What investors should do: Make the most of debt opportunity

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Mutual fund players agree that they have taken mark to market hit. Mutual fund players agree that they have taken mark to market hit.
SummaryDrop in returns saw investors pulling out a net of Rs 45,296 crore from liquid/money market products.

On Thursday, the Reserve Bank of India decided to sell Rs 22,000 crore of cash management bills every week to drain out liquidity from the system. Over the last one month RBI has implemented a series of liquidity tightening measures to address the decline in rupee against the dollar. While the impact it had is subject to debate, the measures have resulted in rise in interest rates and also a sharp decline in returns generated by debt funds over the one and three-month period. The returns for majority of debt funds for that period stand in the negative territory and the drop in returns saw investors pulling out a net of Rs 45,296 crore from liquid/money market products in July and a net of Rs 2,657 crore from income funds.

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However, since the measures are not expected to last for long as has been communicated by RBI and a reversal in the stance is expected once rupee stabilises, while the medium to long-term debt investors should stay put with their investments and not press the panic button, those looking to make an entry should latch on the opportunity being offered by the spike in interest rates.

What should existing investors do?

As of now the the average one month return on medium to long-term gilt funds is (-)3.14 per cent and that for income fund and short-term income fund stands at (-)1.83 and (-) 0.99 per cent respectively. Even as the returns have turned negative, “Stay put unless you need the money in the short-term” advises, Surya Bhatia, a Delhi-based financial planner.

The losses are only mark to market losses as the rates went up after RBI implemented liquidity tightening measures resulting into money market moving up from 8.25 to 10.25 per cent and the long-term yields going up by 50-60 basis points. However, if the investors entered the market with 18-24 month perspective they will see their losses recover once the RBI stance reverses.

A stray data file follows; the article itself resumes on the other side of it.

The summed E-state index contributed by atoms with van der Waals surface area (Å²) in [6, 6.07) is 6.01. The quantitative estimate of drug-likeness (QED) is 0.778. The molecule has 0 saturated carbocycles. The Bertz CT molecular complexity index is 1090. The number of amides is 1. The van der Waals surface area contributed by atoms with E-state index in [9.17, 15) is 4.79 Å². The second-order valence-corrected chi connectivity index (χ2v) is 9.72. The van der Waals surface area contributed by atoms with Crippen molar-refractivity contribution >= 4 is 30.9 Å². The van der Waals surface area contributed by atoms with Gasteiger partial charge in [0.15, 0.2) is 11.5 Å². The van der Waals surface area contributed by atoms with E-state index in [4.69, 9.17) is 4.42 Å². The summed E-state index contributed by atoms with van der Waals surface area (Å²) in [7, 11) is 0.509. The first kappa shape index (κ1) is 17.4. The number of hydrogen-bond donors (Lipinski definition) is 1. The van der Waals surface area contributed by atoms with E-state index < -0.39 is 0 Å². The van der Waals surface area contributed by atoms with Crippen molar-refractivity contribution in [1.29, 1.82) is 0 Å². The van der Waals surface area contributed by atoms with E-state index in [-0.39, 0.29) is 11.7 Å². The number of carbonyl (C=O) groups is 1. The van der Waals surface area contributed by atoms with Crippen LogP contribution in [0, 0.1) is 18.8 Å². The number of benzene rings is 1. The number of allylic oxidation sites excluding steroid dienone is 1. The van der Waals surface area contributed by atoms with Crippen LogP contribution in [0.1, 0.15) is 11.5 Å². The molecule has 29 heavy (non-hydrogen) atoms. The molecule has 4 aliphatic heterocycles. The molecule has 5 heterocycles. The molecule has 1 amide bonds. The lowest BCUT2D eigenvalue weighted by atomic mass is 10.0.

“If the interest rates don’t go up further and RBI withdraws its measures in a couple of months then the returns would recover and therefore you should remain invested rather than book losses unless you are overweight and took aggressive bets on debt,” said Vishal Dhawan, a Mumbai-based financial planner.

Mutual fund players agree that they have taken mark to market hit. “Mutual fund portfolio will take MTM hit because we are sitting on an invested portfolio and yields have gone up and our portfolios are MTM,” said Nand Kumar Surti, MD & CEO, JP Morgan AMC.

Should you invest now?

While RBI continues to take fresh steps to contain further depreciation in rupee there is uncertainty in the market on how the rates will move. Experts feel that in the medium term, rates should come down as high interest rate is not good for the economy and RBI too has stated that it will reverse its measures once rupee stabilises.

In such an environment with interest rates ruling high, investors can look to benefit from the high interest rate regime.

“As compared to a month ago, all fixed income products look attractive for investment and since the the short term rates are higher than the long term rates, investors can look to invest in short term income funds for good returns over the next one year,” said Dhawan.

There are others who vouch for only longer term investment as the short-term remains uncertain on the kind of actions that RBI can take to contain rupee fall.

“There can be short-term pain and the environment looks uncertain but for 18-24 months it is a very good time to enter,” said Bhatia.

July 15: RBI hiked short-term rates by raising Marginal Standing Facility rate by 200 bps to 10.25%, restricting the overall access by way of repos under LAF to Rs 75,000 crore and conducting open market sales of government securities of Rs 2500 crore on July 18

July 22: It rationalised import of gold by making it incumbent on all nominated banks/entities to ensure that at least one fifth of imported gold is exclusively made available for exports

July 23: The central bank modified the liquidity tightening measures by regulating access to LAF by way of repos at each individual bank level and restricting it to 0.5% of the bank’s own NDTL

August 8: To bring stability in the currency market, the RBI decided to sell Rs 22,000 crore of Cash Management Bills every week to drain out liquidity from the system.

IMPACT: The rupee has failed to strengthen and continued to remain volatile despite various RBI measures. It plunged to an intra-day low of 61.80 earlier in the week and closed at an all-time closing low of 61.30 on Wednesday amid huge demand for dollar. The RBI has been selling dollars to prop up the rupee but the currency has remained weak.

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